What Is the Difference Between Bleached Flour and Unbleached Flour?

Bleached and unbleached flours and grains


You’ve passed over one or the other every time you go grocery shopping, but do you know what the differences are between bleached and unbleached flour? They bake differently, they look different, and to some, they even taste different.

Which one you use in your kitchen might play a subtle role in the way your breads rise, and even the nutritional content of the flour you use. If you’re ready to settle the score once and for all and know which flour is best for your kitchen, here are the facts.

Why and How Is Flour Bleached?

After flour is milled, it’s generally a nice off-white color. While this doesn’t bother some, many consumers prefer a pretty, pure white flour, so companies begin a chemical bleaching process to refine the flour further.

Benzoyl peroxide and chlorine gas, to name a few, are used to bleach the flour, refining the texture to a lighter flour, and removing the natural yellowish tone. The result is an ultra-white, ultra-fine flour that can rise faster in breads, and maintain a sharper color in baked goods.

On the other hand, unbleached flour is still naturally bleached, simply because it is exposed to oxygen. When the flour is exposed to the air, it naturally whitens to a certain extent, though this does not affect the texture of the flour.

Why Is Bleached Flour Not Ideal?

Child making dough

While we’re all for fast-rising breads and vibrant rainbow cupcakes around here, we’re not terribly crazy about bleached flour, for a couple of reasons:

  1. Bleached flour is less nutritious.

During the bleaching process, a chemical breakdown occurs which diminishes the amount of nutrients in the flour — particularly vitamin E. As a result, these nutrients typically have to be added back in.

  1. Bleached flour sometimes has a bitter taste.

Though it’s very subtle, those with a sensitive sense of taste may notice a distinct bitter aftertaste in bleached flour.

  1. Chemicals are used to bleach the flour.

There are about 20 different chemicals used by companies to bleach flour, though only a few may be used at a time. Most are considered safe and food-grade, but many question the safety of long term consumption to foods that have been treated with chlorine. These preservatives remain in the flour after the bleaching process, and inevitably, in whatever you bake with it.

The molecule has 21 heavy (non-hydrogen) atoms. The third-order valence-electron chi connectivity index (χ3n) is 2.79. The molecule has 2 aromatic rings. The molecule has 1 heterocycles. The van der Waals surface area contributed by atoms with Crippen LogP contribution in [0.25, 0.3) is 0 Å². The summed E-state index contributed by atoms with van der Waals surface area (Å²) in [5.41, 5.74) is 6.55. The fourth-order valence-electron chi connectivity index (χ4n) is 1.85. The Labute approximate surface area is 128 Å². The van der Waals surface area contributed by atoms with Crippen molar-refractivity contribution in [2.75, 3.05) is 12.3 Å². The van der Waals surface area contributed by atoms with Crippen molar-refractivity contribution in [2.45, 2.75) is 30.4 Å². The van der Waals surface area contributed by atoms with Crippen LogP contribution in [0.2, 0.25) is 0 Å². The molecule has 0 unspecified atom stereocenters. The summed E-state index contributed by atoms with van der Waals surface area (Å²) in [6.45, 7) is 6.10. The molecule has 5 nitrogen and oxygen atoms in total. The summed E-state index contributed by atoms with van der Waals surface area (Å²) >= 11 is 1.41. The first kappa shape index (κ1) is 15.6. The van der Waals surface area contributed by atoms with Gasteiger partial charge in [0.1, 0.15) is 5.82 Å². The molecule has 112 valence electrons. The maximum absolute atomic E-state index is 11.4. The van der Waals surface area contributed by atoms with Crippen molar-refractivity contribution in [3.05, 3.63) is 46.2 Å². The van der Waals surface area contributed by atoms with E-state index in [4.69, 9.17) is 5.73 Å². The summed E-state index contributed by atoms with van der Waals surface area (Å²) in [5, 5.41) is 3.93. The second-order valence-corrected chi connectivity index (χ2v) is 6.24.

Does Unbleached Flour Make a Difference in Baking?

Unbleached flour

The short answer is, not a big one. Unbleached flour is naturally aged, so it’s ever so slightly more coarse than bleached flour. However, there’s none of the bitter aftertaste of bleached flour, and the slightly coarser grain of the flour means that baked goods just hold their shape a little better.

Though unbleached flour is slightly beige and a bit more coarse than bleached flour, it’s still perfectly easy to color for fun baked goods, and rises very well for yeast breads. Though many consider bleached flour ideal for cakes and pie crusts and quick breads, the reality is that the differences in how these flours bake are quite subtle — the greatest difference is in how they’re made and what’s in them.

Go With Your Gut

Wheat Montana all natural burger buns

Bleached flour is not necessarily unsafe, but the process of making it requires more chemical involvement, and ultimately, you know less about what’s in your food. Here at Wheat Montana, we think that sometimes the simplest things are best, which is why we age all of our flours naturally, from our all-purpose to our whole wheat flours.

Unbleached flour is ground wheat, milled into its simplest form for baking, just the way nature intended it. Don’t believe us? Have a slice of our bread, or stop in one of our restaurants for a homemade cinnamon roll, and you’ll see that wholesome, unbleached flour, bakes just fine.